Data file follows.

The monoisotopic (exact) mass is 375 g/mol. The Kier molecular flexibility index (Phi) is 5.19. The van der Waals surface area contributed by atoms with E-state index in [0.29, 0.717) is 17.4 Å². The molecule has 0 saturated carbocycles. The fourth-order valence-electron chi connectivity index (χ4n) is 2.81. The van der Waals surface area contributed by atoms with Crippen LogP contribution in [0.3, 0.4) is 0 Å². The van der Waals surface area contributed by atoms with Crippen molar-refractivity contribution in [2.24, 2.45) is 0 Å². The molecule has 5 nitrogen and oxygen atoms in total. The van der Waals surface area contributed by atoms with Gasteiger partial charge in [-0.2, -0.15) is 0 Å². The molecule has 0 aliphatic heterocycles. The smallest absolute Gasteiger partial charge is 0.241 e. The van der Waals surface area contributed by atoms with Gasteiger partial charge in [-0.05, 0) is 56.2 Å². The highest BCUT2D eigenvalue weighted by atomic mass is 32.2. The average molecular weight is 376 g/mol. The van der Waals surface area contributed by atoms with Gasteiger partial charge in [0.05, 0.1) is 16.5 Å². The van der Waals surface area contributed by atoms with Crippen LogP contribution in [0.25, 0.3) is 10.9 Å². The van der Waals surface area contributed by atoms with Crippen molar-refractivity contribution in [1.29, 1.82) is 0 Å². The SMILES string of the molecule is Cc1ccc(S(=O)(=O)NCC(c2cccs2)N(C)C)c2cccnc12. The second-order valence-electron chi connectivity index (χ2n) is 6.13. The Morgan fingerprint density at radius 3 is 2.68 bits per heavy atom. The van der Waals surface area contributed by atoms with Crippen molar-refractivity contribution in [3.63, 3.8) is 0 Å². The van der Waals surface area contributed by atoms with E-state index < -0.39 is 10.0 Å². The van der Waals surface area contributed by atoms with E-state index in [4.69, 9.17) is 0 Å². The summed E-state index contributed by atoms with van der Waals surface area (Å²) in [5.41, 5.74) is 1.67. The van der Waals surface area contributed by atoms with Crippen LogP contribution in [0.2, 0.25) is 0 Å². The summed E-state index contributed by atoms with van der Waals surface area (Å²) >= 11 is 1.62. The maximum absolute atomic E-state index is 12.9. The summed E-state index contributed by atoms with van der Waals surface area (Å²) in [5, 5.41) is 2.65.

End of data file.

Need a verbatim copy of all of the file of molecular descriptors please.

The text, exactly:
The monoisotopic (exact) mass is 375 g/mol. The Kier molecular flexibility index (Phi) is 5.19. The van der Waals surface area contributed by atoms with E-state index in [0.29, 0.717) is 17.4 Å². The molecule has 0 saturated carbocycles. The fourth-order valence-electron chi connectivity index (χ4n) is 2.81. The van der Waals surface area contributed by atoms with Crippen LogP contribution in [0.3, 0.4) is 0 Å². The van der Waals surface area contributed by atoms with Crippen molar-refractivity contribution in [2.24, 2.45) is 0 Å². The molecule has 5 nitrogen and oxygen atoms in total. The van der Waals surface area contributed by atoms with Gasteiger partial charge in [-0.2, -0.15) is 0 Å². The molecule has 0 aliphatic heterocycles. The smallest absolute Gasteiger partial charge is 0.241 e. The van der Waals surface area contributed by atoms with Gasteiger partial charge in [-0.05, 0) is 56.2 Å². The highest BCUT2D eigenvalue weighted by atomic mass is 32.2. The average molecular weight is 376 g/mol. The van der Waals surface area contributed by atoms with Gasteiger partial charge in [0.05, 0.1) is 16.5 Å². The van der Waals surface area contributed by atoms with Crippen LogP contribution in [0.25, 0.3) is 10.9 Å². The van der Waals surface area contributed by atoms with Crippen molar-refractivity contribution in [1.29, 1.82) is 0 Å². The SMILES string of the molecule is Cc1ccc(S(=O)(=O)NCC(c2cccs2)N(C)C)c2cccnc12. The second-order valence-electron chi connectivity index (χ2n) is 6.13. The Morgan fingerprint density at radius 3 is 2.68 bits per heavy atom. The van der Waals surface area contributed by atoms with Crippen molar-refractivity contribution in [3.63, 3.8) is 0 Å². The van der Waals surface area contributed by atoms with E-state index < -0.39 is 10.0 Å². The van der Waals surface area contributed by atoms with E-state index in [4.69, 9.17) is 0 Å². The summed E-state index contributed by atoms with van der Waals surface area (Å²) in [5.41, 5.74) is 1.67. The van der Waals surface area contributed by atoms with Crippen LogP contribution in [0.2, 0.25) is 0 Å². The summed E-state index contributed by atoms with van der Waals surface area (Å²) >= 11 is 1.62. The maximum absolute atomic E-state index is 12.9. The summed E-state index contributed by atoms with van der Waals surface area (Å²) in [5, 5.41) is 2.65.